Skip to content
Join our Newsletter
Join our Newsletter

Victoria hopes Canada Post changes won’t be C.O.D.

Victoria council wants to make sure Canada Post’s shift from home delivery to community mailboxes does not result in additional costs being downloaded onto the city. “It’s a big change for urban people,” said Coun.
mailbox.jpg
At Coun. Marianne Alto’s suggestion, Victoria councillors have asked city staff to examine the experience of other municipalities and report back on best practices in implementing, managing, and minimizing costs arising from the new community mailbox system, and to work with Canada Post on the best methods to mitigate start-up and continuing costs to the city.

Victoria council wants to make sure Canada Post’s shift from home delivery to community mailboxes does not result in additional costs being downloaded onto the city.

“It’s a big change for urban people,” said Coun. Marianne Alto, who has met twice with Canada Post representatives about the coming changes.

“I know to a certain extent, it seems this has happened in rural areas for years, so perhaps this is a bit of an urban surprise more than anything.”

At Alto’s suggestion, councillors have asked city staff to examine the experience of other municipalities and report back on best practices in implementing, managing, and minimizing costs arising from the new community mailbox system, and to work with Canada Post on the best methods to mitigate start-up and continuing costs to the city.

Alto said there are a number of issues surrounding the change that should be addressed.

“At this point, I don’t think there’s anything much that can be done to stop Canada Post,” she said. “It seems to have the support of the federal government and, whether you agree with it or not, the reality from a municipal perspective now is to ensure the costs associated with this are not unfairly downloaded onto the municipality.”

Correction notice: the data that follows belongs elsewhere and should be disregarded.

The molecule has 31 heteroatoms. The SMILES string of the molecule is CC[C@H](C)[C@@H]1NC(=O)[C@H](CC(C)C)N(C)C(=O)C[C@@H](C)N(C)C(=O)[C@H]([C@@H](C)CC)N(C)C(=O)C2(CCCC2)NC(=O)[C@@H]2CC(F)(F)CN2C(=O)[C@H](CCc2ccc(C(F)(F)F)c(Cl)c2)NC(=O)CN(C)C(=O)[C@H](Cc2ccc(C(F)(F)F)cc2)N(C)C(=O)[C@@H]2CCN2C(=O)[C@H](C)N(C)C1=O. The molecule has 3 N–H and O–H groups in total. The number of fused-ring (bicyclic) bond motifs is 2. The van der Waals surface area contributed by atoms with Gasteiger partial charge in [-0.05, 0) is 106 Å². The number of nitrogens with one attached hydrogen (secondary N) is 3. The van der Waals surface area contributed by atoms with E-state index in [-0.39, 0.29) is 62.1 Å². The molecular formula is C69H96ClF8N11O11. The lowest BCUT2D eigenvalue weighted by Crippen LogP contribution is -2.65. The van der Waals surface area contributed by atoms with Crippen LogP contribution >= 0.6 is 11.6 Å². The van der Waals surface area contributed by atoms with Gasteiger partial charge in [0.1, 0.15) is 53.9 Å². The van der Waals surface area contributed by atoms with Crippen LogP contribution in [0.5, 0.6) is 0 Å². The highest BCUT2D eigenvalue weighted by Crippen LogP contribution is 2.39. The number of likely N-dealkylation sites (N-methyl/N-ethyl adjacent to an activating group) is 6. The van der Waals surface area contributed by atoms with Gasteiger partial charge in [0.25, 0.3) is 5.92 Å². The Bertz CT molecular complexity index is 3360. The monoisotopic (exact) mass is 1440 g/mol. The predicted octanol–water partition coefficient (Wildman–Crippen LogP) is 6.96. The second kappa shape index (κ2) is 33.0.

Canada Post announced in November plans to phase out home delivery to about 18,000 capital region households beginning this year.

The first postal codes to be converted begin with V9A, V9B and V9C.

The affected homes are in Victoria West, Langford, Colwood, Saanich, Esquimalt, View Royal and the Songhees First Nation.

The entire country is expected to be on the community-box system within five years.

Canada Post spokeswoman Anick Losier said a number of criteria are used to determine the best location for the community boxes, including proximity to sidewalks, lighting and a centralized location.

Cities have been promised input into the location of the boxes, but Alto notes that the final decision is up to the Crown corporation.

Canada Post has been in touch with municipalities and conducted surveys to determine best locations, Losier said. “Overwhelmingly, people have said they want it close to home, where they can walk to it.”

Alto said the city has made it clear that it is not interested in seeing the boxes located in public places such as parks.

Alto said there will be costs in both establishing the community mailboxes and with their ongoing maintenance, and believes there hasn’t been enough consideration of the effect on municipalities involved.

“Canada Post asserts it’s going to take responsibility for all this, but let’s be practical — the municipality will step up when that doesn’t happen.”

bcleverley@timescolonist.com

push icon
Be the first to read breaking stories. Enable push notifications on your device. Disable anytime.
No thanks